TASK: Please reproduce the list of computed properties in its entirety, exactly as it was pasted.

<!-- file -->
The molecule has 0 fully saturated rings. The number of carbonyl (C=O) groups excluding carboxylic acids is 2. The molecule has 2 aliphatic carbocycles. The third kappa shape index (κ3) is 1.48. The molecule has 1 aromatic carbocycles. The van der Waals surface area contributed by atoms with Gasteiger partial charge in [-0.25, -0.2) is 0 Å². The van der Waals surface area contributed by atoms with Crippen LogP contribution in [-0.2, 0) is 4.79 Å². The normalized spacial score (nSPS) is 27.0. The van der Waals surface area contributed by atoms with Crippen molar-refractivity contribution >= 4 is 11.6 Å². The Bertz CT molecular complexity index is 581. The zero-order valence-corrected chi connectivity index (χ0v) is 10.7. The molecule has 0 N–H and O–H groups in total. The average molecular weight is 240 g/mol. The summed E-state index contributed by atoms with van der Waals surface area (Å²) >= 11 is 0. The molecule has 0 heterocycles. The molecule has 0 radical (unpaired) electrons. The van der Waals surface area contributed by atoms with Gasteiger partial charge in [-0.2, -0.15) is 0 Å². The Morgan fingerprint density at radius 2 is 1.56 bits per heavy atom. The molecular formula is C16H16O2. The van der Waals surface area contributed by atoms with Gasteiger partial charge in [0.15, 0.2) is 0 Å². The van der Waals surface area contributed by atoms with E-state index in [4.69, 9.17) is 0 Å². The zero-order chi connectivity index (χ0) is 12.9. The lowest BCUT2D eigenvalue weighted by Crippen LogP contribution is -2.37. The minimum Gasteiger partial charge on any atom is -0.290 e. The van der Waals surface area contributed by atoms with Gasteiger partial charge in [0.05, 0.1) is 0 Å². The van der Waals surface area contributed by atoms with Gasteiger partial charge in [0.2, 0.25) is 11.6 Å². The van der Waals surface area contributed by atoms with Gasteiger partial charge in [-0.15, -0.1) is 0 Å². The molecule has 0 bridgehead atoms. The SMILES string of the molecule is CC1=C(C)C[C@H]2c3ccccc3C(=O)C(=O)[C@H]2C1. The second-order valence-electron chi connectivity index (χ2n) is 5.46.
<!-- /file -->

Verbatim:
The molecule has 0 fully saturated rings. The number of carbonyl (C=O) groups excluding carboxylic acids is 2. The molecule has 2 aliphatic carbocycles. The third kappa shape index (κ3) is 1.48. The molecule has 1 aromatic carbocycles. The van der Waals surface area contributed by atoms with Gasteiger partial charge in [-0.25, -0.2) is 0 Å². The van der Waals surface area contributed by atoms with Crippen LogP contribution in [-0.2, 0) is 4.79 Å². The normalized spacial score (nSPS) is 27.0. The van der Waals surface area contributed by atoms with Crippen molar-refractivity contribution >= 4 is 11.6 Å². The Bertz CT molecular complexity index is 581. The zero-order valence-corrected chi connectivity index (χ0v) is 10.7. The molecule has 0 N–H and O–H groups in total. The average molecular weight is 240 g/mol. The summed E-state index contributed by atoms with van der Waals surface area (Å²) >= 11 is 0. The molecule has 0 heterocycles. The molecule has 0 radical (unpaired) electrons. The van der Waals surface area contributed by atoms with Gasteiger partial charge in [-0.2, -0.15) is 0 Å². The Morgan fingerprint density at radius 2 is 1.56 bits per heavy atom. The molecular formula is C16H16O2. The van der Waals surface area contributed by atoms with Gasteiger partial charge in [0.15, 0.2) is 0 Å². The van der Waals surface area contributed by atoms with E-state index in [4.69, 9.17) is 0 Å². The zero-order chi connectivity index (χ0) is 12.9. The lowest BCUT2D eigenvalue weighted by Crippen LogP contribution is -2.37. The minimum Gasteiger partial charge on any atom is -0.290 e. The van der Waals surface area contributed by atoms with Gasteiger partial charge in [0.05, 0.1) is 0 Å². The van der Waals surface area contributed by atoms with Gasteiger partial charge in [0.2, 0.25) is 11.6 Å². The van der Waals surface area contributed by atoms with Gasteiger partial charge in [-0.15, -0.1) is 0 Å². The molecule has 0 bridgehead atoms. The SMILES string of the molecule is CC1=C(C)C[C@H]2c3ccccc3C(=O)C(=O)[C@H]2C1. The second-order valence-electron chi connectivity index (χ2n) is 5.46.